ESnet is more than a network, though — it’s a collection of skilled and dedicated people, and a great place to work. Even though we’re located near Silicon Valley, we find it relatively easy to attract talent, because we do cutting-edge engineering in the service of scientific discovery.
Q: In a sense, ESnet has always been at the forefront of handling Big Data, and now the rest of the community is catching up. How big is Big Data on ESnet?
Bell: Scientific data sets can be truly enormous, up to petabytes in size, and they’re growing rapidly. Sometimes we use the term “Extreme Data” to distinguish data at this scale from the Big Data you’ve read about in other contexts.
The advent of extreme-data science naturally has an impact on the amount of traffic ESnet carries. In fact, we’re growing about twice as fast as the commercial internet — our traffic doubles every 18 months. I don’t foresee this trend slowing down any time soon, because the underlying exponential drivers just keep cranking along.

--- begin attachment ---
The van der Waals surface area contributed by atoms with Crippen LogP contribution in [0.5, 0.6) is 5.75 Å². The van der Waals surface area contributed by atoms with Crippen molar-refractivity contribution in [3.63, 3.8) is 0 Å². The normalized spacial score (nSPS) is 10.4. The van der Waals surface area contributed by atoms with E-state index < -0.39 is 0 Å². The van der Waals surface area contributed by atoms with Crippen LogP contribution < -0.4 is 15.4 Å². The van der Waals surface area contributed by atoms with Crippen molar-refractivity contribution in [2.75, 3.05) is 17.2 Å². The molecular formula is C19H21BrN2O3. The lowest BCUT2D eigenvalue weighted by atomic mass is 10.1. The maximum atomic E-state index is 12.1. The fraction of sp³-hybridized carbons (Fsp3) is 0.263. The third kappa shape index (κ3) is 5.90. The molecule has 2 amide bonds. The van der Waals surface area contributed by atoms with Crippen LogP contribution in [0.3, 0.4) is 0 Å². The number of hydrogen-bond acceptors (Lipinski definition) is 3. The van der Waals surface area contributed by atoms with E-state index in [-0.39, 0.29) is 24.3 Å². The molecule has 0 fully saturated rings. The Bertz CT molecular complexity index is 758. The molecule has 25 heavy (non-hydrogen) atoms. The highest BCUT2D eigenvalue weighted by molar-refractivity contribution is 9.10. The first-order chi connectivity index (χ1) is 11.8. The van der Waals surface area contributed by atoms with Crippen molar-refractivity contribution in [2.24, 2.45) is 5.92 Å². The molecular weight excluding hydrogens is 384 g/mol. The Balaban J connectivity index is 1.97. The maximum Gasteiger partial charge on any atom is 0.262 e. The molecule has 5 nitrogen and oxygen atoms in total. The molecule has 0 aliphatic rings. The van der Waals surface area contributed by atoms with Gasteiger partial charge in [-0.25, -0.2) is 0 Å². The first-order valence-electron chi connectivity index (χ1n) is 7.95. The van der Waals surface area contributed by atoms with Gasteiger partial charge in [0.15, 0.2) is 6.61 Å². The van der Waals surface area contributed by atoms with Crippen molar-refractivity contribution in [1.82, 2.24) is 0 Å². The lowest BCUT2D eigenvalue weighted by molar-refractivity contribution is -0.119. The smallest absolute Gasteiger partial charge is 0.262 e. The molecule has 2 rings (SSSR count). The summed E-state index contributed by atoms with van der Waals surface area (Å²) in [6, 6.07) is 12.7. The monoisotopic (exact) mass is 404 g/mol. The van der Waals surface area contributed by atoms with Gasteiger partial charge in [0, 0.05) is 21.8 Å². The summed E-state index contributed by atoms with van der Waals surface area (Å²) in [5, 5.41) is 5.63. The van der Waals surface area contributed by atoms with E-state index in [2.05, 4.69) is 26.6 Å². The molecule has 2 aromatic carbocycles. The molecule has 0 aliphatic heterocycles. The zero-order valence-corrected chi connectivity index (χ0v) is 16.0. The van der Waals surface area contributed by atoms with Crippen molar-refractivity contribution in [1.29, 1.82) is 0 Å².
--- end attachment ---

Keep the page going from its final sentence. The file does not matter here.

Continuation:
Everyone reading this understands that high-performance computing changed the way large-scale science is conducted. It’s clear that data intensity will have an important impact as well. Modeling and simulation will continue to be critically important, but these tools will be supplemented by new techniques that can extract insight from complex data sets, exchanged and accessed over ultra-fast research networks.
Q: Although ESnet was created in 1986, its profile seems to have risen considerably in the past five years or so. What’s behind this?
Bell: More and more researchers are discovering that networks are critical to their science. Faster networks mean faster discovery. In addition, ESnet was lucky enough to receive significant stimulus funds a few years ago. That investment allowed us to build the world’s first 100 Gbps network at continental scale, in partnership with Internet2. We finished that project just in time: the previous-generation network was showing its age, and we were beginning to outgrow it. Our new architecture gives us lots of headroom, and the ability to develop new architectures for maximizing scientific productivity.